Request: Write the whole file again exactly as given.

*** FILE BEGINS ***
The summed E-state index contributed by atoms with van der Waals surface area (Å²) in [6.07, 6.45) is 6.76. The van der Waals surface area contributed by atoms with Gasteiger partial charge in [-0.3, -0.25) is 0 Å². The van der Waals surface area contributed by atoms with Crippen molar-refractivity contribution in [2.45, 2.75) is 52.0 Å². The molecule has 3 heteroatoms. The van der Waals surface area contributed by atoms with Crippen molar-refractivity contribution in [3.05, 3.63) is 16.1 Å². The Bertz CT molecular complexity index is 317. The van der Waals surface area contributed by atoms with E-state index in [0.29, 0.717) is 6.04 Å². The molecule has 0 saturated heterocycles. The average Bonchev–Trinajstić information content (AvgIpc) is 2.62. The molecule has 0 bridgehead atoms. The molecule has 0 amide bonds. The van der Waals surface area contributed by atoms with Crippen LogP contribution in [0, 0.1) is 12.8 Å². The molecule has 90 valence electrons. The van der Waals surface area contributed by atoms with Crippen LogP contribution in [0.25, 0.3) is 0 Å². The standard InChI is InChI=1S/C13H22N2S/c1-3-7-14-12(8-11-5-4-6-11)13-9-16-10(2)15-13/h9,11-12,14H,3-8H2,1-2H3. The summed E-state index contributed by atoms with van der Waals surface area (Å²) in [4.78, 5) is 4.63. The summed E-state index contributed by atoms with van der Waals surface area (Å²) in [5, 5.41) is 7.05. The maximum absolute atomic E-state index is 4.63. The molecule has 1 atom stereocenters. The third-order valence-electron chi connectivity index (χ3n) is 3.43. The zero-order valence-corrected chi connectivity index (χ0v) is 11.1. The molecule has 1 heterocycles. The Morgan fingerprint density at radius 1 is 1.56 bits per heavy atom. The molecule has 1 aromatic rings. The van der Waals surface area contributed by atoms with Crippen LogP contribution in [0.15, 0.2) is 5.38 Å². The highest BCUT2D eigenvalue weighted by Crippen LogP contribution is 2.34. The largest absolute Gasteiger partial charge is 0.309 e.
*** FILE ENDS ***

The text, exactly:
The summed E-state index contributed by atoms with van der Waals surface area (Å²) in [6.07, 6.45) is 6.76. The van der Waals surface area contributed by atoms with Gasteiger partial charge in [-0.3, -0.25) is 0 Å². The van der Waals surface area contributed by atoms with Crippen molar-refractivity contribution in [2.45, 2.75) is 52.0 Å². The molecule has 3 heteroatoms. The van der Waals surface area contributed by atoms with Crippen molar-refractivity contribution in [3.05, 3.63) is 16.1 Å². The Bertz CT molecular complexity index is 317. The van der Waals surface area contributed by atoms with E-state index in [0.29, 0.717) is 6.04 Å². The molecule has 0 saturated heterocycles. The average Bonchev–Trinajstić information content (AvgIpc) is 2.62. The molecule has 0 bridgehead atoms. The molecule has 0 amide bonds. The van der Waals surface area contributed by atoms with Crippen LogP contribution in [0, 0.1) is 12.8 Å². The molecule has 90 valence electrons. The van der Waals surface area contributed by atoms with Crippen LogP contribution in [0.25, 0.3) is 0 Å². The standard InChI is InChI=1S/C13H22N2S/c1-3-7-14-12(8-11-5-4-6-11)13-9-16-10(2)15-13/h9,11-12,14H,3-8H2,1-2H3. The summed E-state index contributed by atoms with van der Waals surface area (Å²) in [4.78, 5) is 4.63. The summed E-state index contributed by atoms with van der Waals surface area (Å²) in [5, 5.41) is 7.05. The maximum absolute atomic E-state index is 4.63. The molecule has 1 atom stereocenters. The third-order valence-electron chi connectivity index (χ3n) is 3.43. The zero-order valence-corrected chi connectivity index (χ0v) is 11.1. The molecule has 1 heterocycles. The Morgan fingerprint density at radius 1 is 1.56 bits per heavy atom. The molecule has 1 aromatic rings. The van der Waals surface area contributed by atoms with Crippen LogP contribution in [0.15, 0.2) is 5.38 Å². The highest BCUT2D eigenvalue weighted by Crippen LogP contribution is 2.34. The largest absolute Gasteiger partial charge is 0.309 e.